It doesn’t make sense if it was meant to be all good and this is what it is. And sitting where I am right now, though I know it will change somehow, I can not tolerate the thought it is all bad. Even if it’s just me. This child. That dog. Sitting in this little well insulated box on the edge of a great glacial lake. Enjoying the long awaited sun. This scene means the universe can’t be all bad. Or all wrong.
I farm the fabric of the existence. I am the great great great grandchild of two polar opposites. Inexorably attracted. We are all what happened when they finally banged together. We’re the universe’s passion child. We don’t make sense. Because we’re screaming at the top of our lungs love babies. Illegitimate children. And yet, here we are, unmistakably living.
No matter the specific product, we are all in the business of ideas.
The farmer, entrepreneur, developers of worlds, one through three,
and the architects of our very homes. Minus a captivating thought,
some broad yet sort of singular gut impulse to generate,
we are a fairly static unchanging species.
The first tool put to use by the squat, ape-faced ancestors of modern humans was stupidity. Weakness. The reason we try and will not stop, is need. Tall mountains,
flooded rivers that will not obey their banks, changes in the weather.
This endeavor is both yours and mine.
To recognize and study the constant pursuit for the source of ideas.
Great, humbling and even exhaustively lucrative imagination.
Where would such things come from?
The same place as the minds that gave birth to them.
Inspiration is in our houses. With us where we slept.
Thrown out discarded with other objects we could have kept.
Yours. Mine. All of us share a piece of this project. Ourselves.
The sole source of this place’s most impressive life changing product. Us.
Where value has always come from. An entire universe begins and ends within.
All people are a local project.
And where our feet touch down, meet and grip ground, is an ancient foundation.
The first. And because this structure has been around so long,
it has not been given due consideration. The human being.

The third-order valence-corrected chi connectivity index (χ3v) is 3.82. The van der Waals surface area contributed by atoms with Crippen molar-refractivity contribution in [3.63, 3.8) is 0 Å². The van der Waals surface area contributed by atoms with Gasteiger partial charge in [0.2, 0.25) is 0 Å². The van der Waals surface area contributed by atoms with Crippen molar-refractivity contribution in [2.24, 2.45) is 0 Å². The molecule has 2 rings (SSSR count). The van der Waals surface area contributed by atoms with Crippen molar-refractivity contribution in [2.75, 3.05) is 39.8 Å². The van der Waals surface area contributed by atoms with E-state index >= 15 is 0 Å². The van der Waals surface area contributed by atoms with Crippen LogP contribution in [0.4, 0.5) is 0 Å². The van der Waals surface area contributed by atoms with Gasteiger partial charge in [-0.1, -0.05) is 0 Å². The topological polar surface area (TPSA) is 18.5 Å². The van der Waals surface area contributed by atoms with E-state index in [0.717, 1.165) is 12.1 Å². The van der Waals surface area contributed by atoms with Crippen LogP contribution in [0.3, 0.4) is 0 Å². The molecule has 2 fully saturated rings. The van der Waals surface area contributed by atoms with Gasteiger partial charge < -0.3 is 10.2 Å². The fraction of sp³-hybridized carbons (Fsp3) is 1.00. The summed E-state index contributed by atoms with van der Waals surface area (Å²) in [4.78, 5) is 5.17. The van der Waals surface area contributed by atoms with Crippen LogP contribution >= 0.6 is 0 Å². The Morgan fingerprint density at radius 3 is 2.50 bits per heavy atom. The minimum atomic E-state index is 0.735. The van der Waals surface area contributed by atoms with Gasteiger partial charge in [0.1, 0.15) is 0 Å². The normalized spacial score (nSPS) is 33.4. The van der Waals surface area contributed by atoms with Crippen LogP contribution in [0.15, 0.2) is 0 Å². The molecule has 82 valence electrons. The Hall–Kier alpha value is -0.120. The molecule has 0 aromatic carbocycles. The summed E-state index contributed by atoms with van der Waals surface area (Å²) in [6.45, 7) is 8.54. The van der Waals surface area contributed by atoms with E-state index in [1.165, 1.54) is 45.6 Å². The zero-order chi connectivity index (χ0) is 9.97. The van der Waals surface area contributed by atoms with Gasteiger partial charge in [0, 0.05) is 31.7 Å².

Our local project. An invaluable resource.
One that we do not have to go too far or dig too deep to retrieve.
It lives with us, in our homes and wherever we work.
The soil that cradles our most prolific pursuit is thought. It is our most local product.
We went to Grammy’s. She has a place down by the lake. We love Grammy’s. Sequin everything. Little copper dollar store statues. The good vintage barbie dolls. Grammy keeps those put up for special occasions though. Or if we behave. Everyone gets an elegant plastic little woman to have and to hold, and put back inside the Tupperware container soon as we’re done. Music is like carbon dioxide. We make it, but it is a slow kind of seductively suffocating poison, as well. In other words, music thrives best when it isn’t the only presence in the room. Not in a vacuum. Music is informed and refreshed by topics and content that are not in any way music. And yet, by the time an artist is through with it, the connection is undeniable.
Grammy has an insanely eclectic record collection. At least once a year we go there, shoes off by the door, playing them one after another, some of them so fresh, this has to be the first time they’re outside the cover. Grammy doesn’t always have time to listen to them all. Just knows how much we smile over shiny plastic. She stacks the ones that really pop on top of the pile. Grammy’s good like that. Not everyone has a Grammy who can pretend-listen to so much rap.
I do wonder sometimes if Grammy picks her music by the air someone was breathing, and not their creation, their poison. The carbon dioxide. Slowly filling the room. Making us all light headed and silly. Forgetting there are seriously billions of dollars sitting in Grammy’s living room listening to vinyl intravenously feed sound and poetry into the air. I love going to Grammys. I enjoy the music. I like the atmosphere there. I listen. I really do. I’m one of the few.
But nothing I ever heard at Grammy’s should have made someone a millionaire.